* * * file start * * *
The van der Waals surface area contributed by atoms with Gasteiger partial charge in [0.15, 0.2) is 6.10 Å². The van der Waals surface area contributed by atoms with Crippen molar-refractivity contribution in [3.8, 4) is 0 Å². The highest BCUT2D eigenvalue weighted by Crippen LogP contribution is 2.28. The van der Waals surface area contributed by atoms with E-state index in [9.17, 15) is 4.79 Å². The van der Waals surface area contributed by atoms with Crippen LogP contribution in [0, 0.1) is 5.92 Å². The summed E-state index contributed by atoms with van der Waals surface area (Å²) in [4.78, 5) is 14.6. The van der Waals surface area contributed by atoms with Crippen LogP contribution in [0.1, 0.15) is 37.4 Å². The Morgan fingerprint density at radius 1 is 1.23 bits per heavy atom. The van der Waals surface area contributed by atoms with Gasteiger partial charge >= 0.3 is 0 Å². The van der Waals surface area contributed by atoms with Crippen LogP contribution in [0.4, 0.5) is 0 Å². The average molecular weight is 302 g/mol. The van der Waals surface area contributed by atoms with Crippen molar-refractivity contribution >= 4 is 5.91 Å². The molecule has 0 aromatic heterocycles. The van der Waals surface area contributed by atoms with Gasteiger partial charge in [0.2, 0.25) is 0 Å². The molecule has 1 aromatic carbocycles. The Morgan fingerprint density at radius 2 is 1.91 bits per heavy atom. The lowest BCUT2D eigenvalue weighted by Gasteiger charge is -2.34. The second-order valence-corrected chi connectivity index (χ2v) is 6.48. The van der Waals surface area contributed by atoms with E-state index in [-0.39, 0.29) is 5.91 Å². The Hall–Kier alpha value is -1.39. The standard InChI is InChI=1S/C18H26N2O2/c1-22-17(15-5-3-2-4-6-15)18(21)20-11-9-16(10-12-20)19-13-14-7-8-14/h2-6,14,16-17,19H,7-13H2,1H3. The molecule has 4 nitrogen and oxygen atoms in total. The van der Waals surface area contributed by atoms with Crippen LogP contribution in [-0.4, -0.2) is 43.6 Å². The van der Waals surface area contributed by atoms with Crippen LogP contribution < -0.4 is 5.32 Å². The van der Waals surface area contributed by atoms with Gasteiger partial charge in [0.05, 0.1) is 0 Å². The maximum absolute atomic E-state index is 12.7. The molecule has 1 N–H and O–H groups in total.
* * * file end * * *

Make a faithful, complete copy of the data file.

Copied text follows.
The van der Waals surface area contributed by atoms with Gasteiger partial charge in [0.15, 0.2) is 6.10 Å². The van der Waals surface area contributed by atoms with Crippen molar-refractivity contribution in [3.8, 4) is 0 Å². The highest BCUT2D eigenvalue weighted by Crippen LogP contribution is 2.28. The van der Waals surface area contributed by atoms with E-state index in [9.17, 15) is 4.79 Å². The van der Waals surface area contributed by atoms with Crippen LogP contribution in [0, 0.1) is 5.92 Å². The summed E-state index contributed by atoms with van der Waals surface area (Å²) in [4.78, 5) is 14.6. The van der Waals surface area contributed by atoms with Crippen LogP contribution in [0.1, 0.15) is 37.4 Å². The Morgan fingerprint density at radius 1 is 1.23 bits per heavy atom. The van der Waals surface area contributed by atoms with Gasteiger partial charge >= 0.3 is 0 Å². The van der Waals surface area contributed by atoms with Crippen LogP contribution in [0.4, 0.5) is 0 Å². The average molecular weight is 302 g/mol. The van der Waals surface area contributed by atoms with Crippen molar-refractivity contribution >= 4 is 5.91 Å². The molecule has 0 aromatic heterocycles. The van der Waals surface area contributed by atoms with Gasteiger partial charge in [0.2, 0.25) is 0 Å². The molecule has 1 aromatic carbocycles. The Morgan fingerprint density at radius 2 is 1.91 bits per heavy atom. The lowest BCUT2D eigenvalue weighted by Gasteiger charge is -2.34. The second-order valence-corrected chi connectivity index (χ2v) is 6.48. The van der Waals surface area contributed by atoms with E-state index in [-0.39, 0.29) is 5.91 Å². The Hall–Kier alpha value is -1.39. The standard InChI is InChI=1S/C18H26N2O2/c1-22-17(15-5-3-2-4-6-15)18(21)20-11-9-16(10-12-20)19-13-14-7-8-14/h2-6,14,16-17,19H,7-13H2,1H3. The molecule has 4 nitrogen and oxygen atoms in total. The van der Waals surface area contributed by atoms with Crippen LogP contribution in [-0.4, -0.2) is 43.6 Å². The van der Waals surface area contributed by atoms with Crippen LogP contribution < -0.4 is 5.32 Å². The van der Waals surface area contributed by atoms with Gasteiger partial charge in [0.05, 0.1) is 0 Å². The maximum absolute atomic E-state index is 12.7. The molecule has 1 N–H and O–H groups in total.